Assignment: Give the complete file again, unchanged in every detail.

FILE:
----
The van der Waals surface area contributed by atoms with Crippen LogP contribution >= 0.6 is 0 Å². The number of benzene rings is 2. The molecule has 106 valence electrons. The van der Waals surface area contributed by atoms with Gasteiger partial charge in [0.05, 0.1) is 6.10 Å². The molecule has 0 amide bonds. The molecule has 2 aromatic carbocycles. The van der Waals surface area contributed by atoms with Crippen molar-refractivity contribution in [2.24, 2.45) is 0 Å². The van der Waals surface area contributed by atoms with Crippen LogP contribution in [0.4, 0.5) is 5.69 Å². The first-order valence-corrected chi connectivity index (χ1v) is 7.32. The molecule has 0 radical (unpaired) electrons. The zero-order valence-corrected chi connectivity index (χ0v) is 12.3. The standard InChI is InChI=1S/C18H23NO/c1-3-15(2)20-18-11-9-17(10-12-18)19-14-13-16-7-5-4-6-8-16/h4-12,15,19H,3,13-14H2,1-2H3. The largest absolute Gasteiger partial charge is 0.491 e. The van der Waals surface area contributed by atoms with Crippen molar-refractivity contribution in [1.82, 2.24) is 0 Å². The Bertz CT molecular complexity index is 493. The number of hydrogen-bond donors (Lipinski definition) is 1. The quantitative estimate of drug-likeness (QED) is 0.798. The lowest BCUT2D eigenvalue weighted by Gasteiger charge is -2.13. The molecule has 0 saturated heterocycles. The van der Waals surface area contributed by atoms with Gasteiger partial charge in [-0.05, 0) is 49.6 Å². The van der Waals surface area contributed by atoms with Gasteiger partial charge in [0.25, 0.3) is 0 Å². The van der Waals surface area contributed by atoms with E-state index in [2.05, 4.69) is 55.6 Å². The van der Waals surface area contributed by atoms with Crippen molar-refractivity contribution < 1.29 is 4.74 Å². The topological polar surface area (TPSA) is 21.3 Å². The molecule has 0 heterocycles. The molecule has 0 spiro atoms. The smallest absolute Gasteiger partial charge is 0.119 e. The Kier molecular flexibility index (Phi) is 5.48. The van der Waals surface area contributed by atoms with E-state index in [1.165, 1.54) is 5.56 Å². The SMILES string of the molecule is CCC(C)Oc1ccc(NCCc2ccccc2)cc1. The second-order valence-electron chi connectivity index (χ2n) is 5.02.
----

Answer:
The van der Waals surface area contributed by atoms with Crippen LogP contribution >= 0.6 is 0 Å². The number of benzene rings is 2. The molecule has 106 valence electrons. The van der Waals surface area contributed by atoms with Gasteiger partial charge in [0.05, 0.1) is 6.10 Å². The molecule has 0 amide bonds. The molecule has 2 aromatic carbocycles. The van der Waals surface area contributed by atoms with Crippen molar-refractivity contribution in [2.24, 2.45) is 0 Å². The van der Waals surface area contributed by atoms with Crippen LogP contribution in [0.4, 0.5) is 5.69 Å². The first-order valence-corrected chi connectivity index (χ1v) is 7.32. The molecule has 0 radical (unpaired) electrons. The zero-order valence-corrected chi connectivity index (χ0v) is 12.3. The standard InChI is InChI=1S/C18H23NO/c1-3-15(2)20-18-11-9-17(10-12-18)19-14-13-16-7-5-4-6-8-16/h4-12,15,19H,3,13-14H2,1-2H3. The largest absolute Gasteiger partial charge is 0.491 e. The van der Waals surface area contributed by atoms with Crippen molar-refractivity contribution in [1.82, 2.24) is 0 Å². The Bertz CT molecular complexity index is 493. The number of hydrogen-bond donors (Lipinski definition) is 1. The quantitative estimate of drug-likeness (QED) is 0.798. The lowest BCUT2D eigenvalue weighted by Gasteiger charge is -2.13. The molecule has 0 saturated heterocycles. The van der Waals surface area contributed by atoms with Gasteiger partial charge in [-0.05, 0) is 49.6 Å². The van der Waals surface area contributed by atoms with Gasteiger partial charge in [0.25, 0.3) is 0 Å². The van der Waals surface area contributed by atoms with E-state index in [2.05, 4.69) is 55.6 Å². The van der Waals surface area contributed by atoms with Crippen molar-refractivity contribution < 1.29 is 4.74 Å². The topological polar surface area (TPSA) is 21.3 Å². The molecule has 0 heterocycles. The molecule has 0 spiro atoms. The smallest absolute Gasteiger partial charge is 0.119 e. The Kier molecular flexibility index (Phi) is 5.48. The van der Waals surface area contributed by atoms with E-state index in [1.165, 1.54) is 5.56 Å². The SMILES string of the molecule is CCC(C)Oc1ccc(NCCc2ccccc2)cc1. The second-order valence-electron chi connectivity index (χ2n) is 5.02.